15 The sad thing about comedy is that if you spend fifty years doing it, you do finish up knowing most of the jokes. And if you don't know the exact joke, you know something pretty close to it. There isn't the sense of discovery that you got when you were younger.
16 [on a knighthood] I'll only have one if Python get one. We always thought it would be nice to actually have Sir Monty Python but not actually have knighthoods ourselves.
17 The thing about shock is not that it upsets some people, I think; I think that it gives others a momentary joy of liberation, as we realized in that instant that the social rules that constrict our lives so terribly are not actually very important.
18 [improvising during the Parrot Sketch for Monty Python's "One down, five to go" at the O2] I'm rather worried about David Beckham . You see him around all the time, but he never talks.
19 [on the Daniel Craig Bond films] I did two James Bond movies and then I believe that they decided that the tone they needed was that of the Bourne action movies, which are very gritty and humorless. Also, the big money was coming from Asia, from the Philippines, Vietnam, Indonesia, where the audiences go to watch the action sequences, and that's why in my opinion the action sequences go on for too long, and it's a fundamental flaw. The audiences in Asia are not going for the subtle British humor or the class jokes.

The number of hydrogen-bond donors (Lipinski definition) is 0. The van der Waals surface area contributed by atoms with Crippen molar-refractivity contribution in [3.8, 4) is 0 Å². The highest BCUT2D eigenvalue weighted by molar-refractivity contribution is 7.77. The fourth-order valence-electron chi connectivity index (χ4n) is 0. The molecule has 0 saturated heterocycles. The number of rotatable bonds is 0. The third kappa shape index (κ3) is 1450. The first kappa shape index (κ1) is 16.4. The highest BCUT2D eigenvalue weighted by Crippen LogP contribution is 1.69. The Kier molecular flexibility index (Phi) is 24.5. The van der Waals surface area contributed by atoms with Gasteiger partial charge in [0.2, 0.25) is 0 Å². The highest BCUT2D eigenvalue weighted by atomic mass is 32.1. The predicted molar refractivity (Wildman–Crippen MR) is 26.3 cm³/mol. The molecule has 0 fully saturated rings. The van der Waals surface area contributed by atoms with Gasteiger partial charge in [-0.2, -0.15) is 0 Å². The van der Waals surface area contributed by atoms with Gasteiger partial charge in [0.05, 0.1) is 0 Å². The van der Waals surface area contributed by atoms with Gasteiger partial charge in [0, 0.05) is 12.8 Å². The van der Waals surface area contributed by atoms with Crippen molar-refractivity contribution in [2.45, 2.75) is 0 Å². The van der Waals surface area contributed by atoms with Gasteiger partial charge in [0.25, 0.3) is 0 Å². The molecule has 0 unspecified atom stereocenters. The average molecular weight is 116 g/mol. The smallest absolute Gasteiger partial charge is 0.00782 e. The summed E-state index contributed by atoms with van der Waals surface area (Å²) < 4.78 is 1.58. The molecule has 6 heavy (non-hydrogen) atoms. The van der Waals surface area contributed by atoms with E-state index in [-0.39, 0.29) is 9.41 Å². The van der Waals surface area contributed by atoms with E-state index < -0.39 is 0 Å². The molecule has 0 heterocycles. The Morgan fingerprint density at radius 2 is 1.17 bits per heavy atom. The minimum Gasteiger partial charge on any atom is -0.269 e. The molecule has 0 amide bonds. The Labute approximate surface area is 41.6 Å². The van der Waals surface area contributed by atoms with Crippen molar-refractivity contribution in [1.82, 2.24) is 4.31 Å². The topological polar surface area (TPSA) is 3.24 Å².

20 The thing you have to remember about critics is that they can't do it themselves.
21 I don't know what's going on in London because London is no longer an English city. That's how they got the Olympics, they said "We're the most cosmopolitan city in the world". But it doesn't feel English. I had a Californian friend come over two months ago, walked down the King's Road and said to me "Where are all the English people?" I mean, I love having different cultures around but when the parent culture kind of dissipates, you're left thinking "What's going on?"
22 Movie executives have almost no idea what they're doing. In fact, I would say that's an incorrect statement. I would say the executives don't have ANY idea what they're doing. But they don't have any idea that they have no idea, so they're blundering around. They're trying to control everything without having a clue what's really going on. And that's very sad because if somebody put me in charge of BBC comedy, I could resurrect it in six months. At the moment, the people there are just very poor.
23 [on the BBC in 2013] The people who became executives [in the Sixties and Seventies] had produced or directed a great deal of comedy. Now there seems to be an executive class and they have never written and never directed.